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DENVER - The decision of the Supreme Court of the United States on Dec. 12 to review a ruling by the U.S. Court of Appeals for the Ninth Circuit that an Arizona law adopted to address the impacts of illegal immigration is unconstitutional was welcomed by a nonprofit, public-interest legal foundation with decades of experience in constitutional and immigration issues.
Mountain States Legal Foundation (MSLF), in a friend of the court brief, had urged the Court to review an April 2011 ruling of a three-judge panel, which, by 2-1, upheld an earlier Arizona federal court's decision that portions of S.B. 1070 are unconstitutional. The panel's ruling concerned a lawsuit filed by the Obama Administration that followed similar lawsuits by the ACLU, Mexican American Legal Defense and Educational Fund (MALDEF), NAACP, and others. In July 2010, the Arizona court agreed with federal lawyers that the Arizona law conflicts with federal law and was preempted. MSLF also supported Arizona at the Ninth Circuit.
"The Court's decision to hear this case is all the more welcomed because of recent lawsuits filed by the Obama Administration against other States," said William Perry Pendley, MSLF president. "The law enacted by Arizona conflicts not with federal law but with President Obama's policies."
On April 23, 2010, Arizona Governor Janice K. Brewer signed Arizona S.B. 1070 into law. Arizona House Bill 2162 made additional changes to S.B. 1070 and was signed by Governor Brewer on April 30, 2010. The intent of S.B. 1070 is, through "cooperative enforcement of federal immigration laws" "to make attrition through enforcement the public policy of all state and local government agencies in Arizona" and "to discourage and deter the unlawful entry and presence of aliens and economic activity by persons unlawfully present in the United States."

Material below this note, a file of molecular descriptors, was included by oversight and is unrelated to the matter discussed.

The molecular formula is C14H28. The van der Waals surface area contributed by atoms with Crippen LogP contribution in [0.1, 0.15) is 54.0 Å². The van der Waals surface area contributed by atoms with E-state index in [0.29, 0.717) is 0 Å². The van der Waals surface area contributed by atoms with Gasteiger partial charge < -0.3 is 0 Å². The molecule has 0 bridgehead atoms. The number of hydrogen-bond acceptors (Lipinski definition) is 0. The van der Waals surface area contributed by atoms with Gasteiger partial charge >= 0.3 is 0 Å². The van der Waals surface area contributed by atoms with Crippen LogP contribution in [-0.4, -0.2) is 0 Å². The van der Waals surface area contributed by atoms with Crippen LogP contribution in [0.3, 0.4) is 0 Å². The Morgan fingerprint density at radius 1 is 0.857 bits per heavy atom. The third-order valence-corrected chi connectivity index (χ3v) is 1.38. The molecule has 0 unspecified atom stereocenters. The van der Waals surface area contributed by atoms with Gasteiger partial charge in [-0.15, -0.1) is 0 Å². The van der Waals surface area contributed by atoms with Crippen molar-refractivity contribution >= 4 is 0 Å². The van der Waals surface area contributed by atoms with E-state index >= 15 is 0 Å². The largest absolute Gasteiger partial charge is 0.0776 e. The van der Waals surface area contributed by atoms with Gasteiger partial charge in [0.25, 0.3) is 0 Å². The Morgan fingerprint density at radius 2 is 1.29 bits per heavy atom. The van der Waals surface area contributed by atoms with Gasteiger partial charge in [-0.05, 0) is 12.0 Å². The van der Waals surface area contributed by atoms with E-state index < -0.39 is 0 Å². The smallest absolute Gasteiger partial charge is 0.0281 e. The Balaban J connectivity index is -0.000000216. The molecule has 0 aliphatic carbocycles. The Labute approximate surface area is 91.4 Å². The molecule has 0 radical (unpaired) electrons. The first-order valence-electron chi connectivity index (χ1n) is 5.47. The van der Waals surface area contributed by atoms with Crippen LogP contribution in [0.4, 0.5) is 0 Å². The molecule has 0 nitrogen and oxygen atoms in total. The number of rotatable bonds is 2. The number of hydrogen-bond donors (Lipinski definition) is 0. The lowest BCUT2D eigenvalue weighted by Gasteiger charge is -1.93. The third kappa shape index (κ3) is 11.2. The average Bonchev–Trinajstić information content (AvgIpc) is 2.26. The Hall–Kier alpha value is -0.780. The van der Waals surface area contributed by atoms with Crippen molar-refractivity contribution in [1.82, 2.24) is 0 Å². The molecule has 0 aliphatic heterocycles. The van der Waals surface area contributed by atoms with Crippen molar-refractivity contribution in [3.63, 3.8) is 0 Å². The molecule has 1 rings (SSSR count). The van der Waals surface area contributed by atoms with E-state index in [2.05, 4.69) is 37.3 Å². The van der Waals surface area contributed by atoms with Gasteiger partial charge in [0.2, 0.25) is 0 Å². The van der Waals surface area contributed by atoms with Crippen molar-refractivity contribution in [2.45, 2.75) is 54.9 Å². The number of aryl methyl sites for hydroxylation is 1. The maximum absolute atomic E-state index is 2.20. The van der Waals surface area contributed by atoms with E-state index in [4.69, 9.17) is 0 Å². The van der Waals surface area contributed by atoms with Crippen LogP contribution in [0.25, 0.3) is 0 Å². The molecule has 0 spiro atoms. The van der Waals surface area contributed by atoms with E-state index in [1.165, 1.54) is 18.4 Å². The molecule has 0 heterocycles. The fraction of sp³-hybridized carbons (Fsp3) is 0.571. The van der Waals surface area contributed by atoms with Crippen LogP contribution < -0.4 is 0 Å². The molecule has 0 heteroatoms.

After passage of S.B. 1070, seven lawsuits were filed challenging its constitutionality. The lawsuit filed on July 6, 2010, by the United States seeks a declaration that some provisions of S.B. 1070 are unconstitutional because they are preempted by federal law. Concurrently, the United States filed a Motion for Preliminary Injunction seeking to enjoin all those provisions until the district court could issue a final decision on the merits.
On July 28, 2010, the district court granted the United States' motion, in part, and preliminarily enjoined various provisions of S.B. 1070. On July 29, 2010, Arizona and Governor Brewer appealed to the Ninth Circuit. Oral arguments were conducted on November 1, 2010, and, on April 11, 2011, the three-judge panel ruled against Arizona. On August 10, 2011, Arizona and Governor Brewer sought Supreme Court review.
Mountain States Legal Foundation, founded in 1977, is a nonprofit, public-interest legal foundation dedicated to individual liberty, the right to own and use property, limited and ethical government, and the free enterprise system. Its offices are in suburban Denver, Colorado.
United States v. State of Arizona, United States Court of Appeals of the Ninth Circuit, Case No. 16645